That’s the million dollar question of the year. Since November 9, 2016, suspicions of a connection between Russian meddling and the Trump campaign/administration have abounded (because there’s simply no other explanation for Trump winning the election). On Tuesday, Donald Trump, Jr. revealed an interesting email chain that described a meeting between himself, Paul Manafort (then –campaign manager), and Jared Kushner (son-in-law and current advisor to the President) with Natalia Veselnitskaya. Veselnitiskaya is a lawyer with unsubstantiated links to the Kremlin, and it is believed that she was sharing, or at least offering to share, “incriminating” evidence about Hillary Clinton. The reality is that even if this meeting did occur, the meeting in it of itself is not incriminating, since Veselnitiskaya has insisted that she was not working on the Russian goverment’s behalf and has no ties to the Kremlin. This is hardly the first meeting to ever take place between “frenemies” looking to take down the same political opponent.
However, Trump opponents are insisting that Federal Election Law was violated since information about a political opponent has an inherent “monetary” value, although no money actually changed hands. This meeting will be investigated by the Department of Justice Special Counsel tasked with investigating Russia’s meddling in the 2016 election.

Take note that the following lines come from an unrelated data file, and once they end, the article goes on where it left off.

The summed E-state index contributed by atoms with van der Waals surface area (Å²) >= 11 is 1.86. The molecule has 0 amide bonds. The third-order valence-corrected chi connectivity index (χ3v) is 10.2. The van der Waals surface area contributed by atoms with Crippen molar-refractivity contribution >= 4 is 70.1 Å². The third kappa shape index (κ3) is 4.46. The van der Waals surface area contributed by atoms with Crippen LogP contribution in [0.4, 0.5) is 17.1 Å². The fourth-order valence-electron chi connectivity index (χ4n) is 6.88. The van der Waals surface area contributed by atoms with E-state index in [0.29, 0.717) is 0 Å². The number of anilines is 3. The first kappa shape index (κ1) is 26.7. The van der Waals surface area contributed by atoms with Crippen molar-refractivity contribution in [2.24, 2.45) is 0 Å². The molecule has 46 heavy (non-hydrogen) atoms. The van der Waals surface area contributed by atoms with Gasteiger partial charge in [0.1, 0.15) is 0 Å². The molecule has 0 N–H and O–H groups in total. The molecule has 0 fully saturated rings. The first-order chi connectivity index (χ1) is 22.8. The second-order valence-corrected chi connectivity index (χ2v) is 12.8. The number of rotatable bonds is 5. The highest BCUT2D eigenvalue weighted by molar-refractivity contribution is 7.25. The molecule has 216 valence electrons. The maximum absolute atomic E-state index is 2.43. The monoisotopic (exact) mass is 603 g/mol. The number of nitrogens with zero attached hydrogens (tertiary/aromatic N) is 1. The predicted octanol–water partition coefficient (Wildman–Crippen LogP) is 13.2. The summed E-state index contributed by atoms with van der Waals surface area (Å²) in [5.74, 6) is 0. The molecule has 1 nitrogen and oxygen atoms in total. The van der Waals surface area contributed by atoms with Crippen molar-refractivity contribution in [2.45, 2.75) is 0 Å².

It is clear by now that Russia meddled in the election, although the extent of its involvement is currently unknown, and there is much doubt that any of the meddling was done at the behest of Trump’s campaign team. This foreign involvement is something that should be acknowledged and addressed regardless of which side of the aisle you sit on; it should not only be used as a club with which to attack the president. It’s time to quiet the noise of impeachment talks and take a serious look at how Russia violated the integrity of our election, and what we’re going to do about it.
For more background on Donald Jr.’s emails and a great opinion piece, check out this Washington Examiner article.